PIERRE, S.D. — The question of whether a circuit judge can keep private records recovered by police while investigating a Sioux Falls billionaire came before the highest court in South Dakota on Tuesday, Aug. 24, marking the first public appearance of the heavyweight legal fight.
Two media organizations, the Sioux Falls Argus Leader and ProPublica, went to the state supreme court seeking to unseal the contents turned up by a search warrant linked to a months-long, multi-state investigation into a person court documents only refer to as an "Implicated Individual."
Later on Tuesday, the Associated Press confirmed the interested subject is billionaire philanthropist and namesake of the Sanford Health system, T. Denny Sanford.
According to court records, the "Implicated Individual" is being represented by former South Dakota Attorney General Marty Jackley.
A year ago, a federal investigation of Sanford, whose likeness graces statutes outside hospitals in Sioux Falls, became public, as officials with the U.S. Department of Justice focused on an electronic device associated with Sanford that had been linked to child pornography.
The former Premier Bank CEO has not been charged with a crime.
On Tuesday before the court, attorneys for the media outlets sought to "certain records related to search warrants," said a report from the Argus Leader, who is barred from commenting on the legal fight.
The legal team representing the Argus and ProPublica, an investigative nonprofit, won a case last year at a lower court level, said the Argus Leader. The campaign for the search warrant records was only made public on Tuesday.
Both Jeff Beck and Jon Arneson, Sioux Falls attorneys representing the media companies pursuing the records, told the South Dakota Supreme Court the state's sunshine laws allow for those records to be open.
"We have a statute that's pretty clear. And it says, this stuff is going to be open," said Jon Arneson, attorney for the Argus Leader. "We don't care if it's implicated individual A, John Doe, Jane Doe, Freddie Frank."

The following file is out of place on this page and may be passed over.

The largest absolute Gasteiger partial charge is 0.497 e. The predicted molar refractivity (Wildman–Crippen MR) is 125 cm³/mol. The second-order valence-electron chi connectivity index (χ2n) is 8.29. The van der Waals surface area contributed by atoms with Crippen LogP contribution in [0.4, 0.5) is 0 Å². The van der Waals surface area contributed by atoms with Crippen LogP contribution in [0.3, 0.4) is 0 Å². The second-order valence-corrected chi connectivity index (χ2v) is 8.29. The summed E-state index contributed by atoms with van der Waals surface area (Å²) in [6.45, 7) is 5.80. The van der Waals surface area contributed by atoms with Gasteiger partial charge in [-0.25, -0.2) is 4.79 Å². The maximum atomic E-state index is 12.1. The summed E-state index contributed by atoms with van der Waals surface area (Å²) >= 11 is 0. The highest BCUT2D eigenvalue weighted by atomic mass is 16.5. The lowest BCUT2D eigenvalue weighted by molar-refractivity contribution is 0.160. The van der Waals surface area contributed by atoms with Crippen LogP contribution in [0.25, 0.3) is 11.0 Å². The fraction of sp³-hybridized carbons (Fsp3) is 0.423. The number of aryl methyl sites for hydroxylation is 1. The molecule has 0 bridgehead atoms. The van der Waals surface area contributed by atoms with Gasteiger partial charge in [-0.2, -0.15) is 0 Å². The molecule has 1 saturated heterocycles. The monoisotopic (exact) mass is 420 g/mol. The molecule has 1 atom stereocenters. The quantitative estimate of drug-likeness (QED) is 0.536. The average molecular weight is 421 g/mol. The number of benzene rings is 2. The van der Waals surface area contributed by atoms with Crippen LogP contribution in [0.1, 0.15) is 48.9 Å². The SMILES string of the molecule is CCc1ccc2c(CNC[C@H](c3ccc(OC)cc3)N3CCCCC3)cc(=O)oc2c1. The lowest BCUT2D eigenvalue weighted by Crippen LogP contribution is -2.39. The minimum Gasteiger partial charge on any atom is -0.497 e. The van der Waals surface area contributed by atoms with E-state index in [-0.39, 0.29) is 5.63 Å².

The legal team later said they were not allowed to confirm the identity of the "Implicated Individual." A court administrator also told FNS the files related to this proceeding are sealed. The case title refers only to an "Implicated Individual."
Jackley, during the 40-minute argument, referred to his client only as "an uncharged individual." He said the fight for his client's privacy rests not necessarily on state law, but on past precedent in similar cases.
"You have before you an uncharged individual that's never been arrested, there's never been a complaint ... or an indictment," Jackley told the five justices.
When Justice Mark Salter pushed Jackley on his interpretation of whether an accused individual could have his record expunged by a court, Jackley reminded the court that his client hadn't been arrested.
"Under this interpretation," Jackley said, "You'd be better off if he'd been arrested."
Beck, attorney for ProPublica, said the case should be rooted entirely in statute, arguing the court allowing one defendant, even a powerful one, to seal records could set a dangerous precedent for future individuals to hide records that are presumably public.
"If we go down that path, essentially the floodgates are going to open," said Beck.
At the oral argument's outset, Chief Justice Steven Jensen told the attorneys to "refrain from identifying the names of any implicated individual in the search warrants, affidavits, or the search warrants themselves."
A decision in the case is not expected immediately.
Following a cooling off period with Sanford Health and Sanford following revelations last fall of the child pornography investigation, relations between the philanthropist and the company bearing his name had been rekindled after a $300 million gift this spring.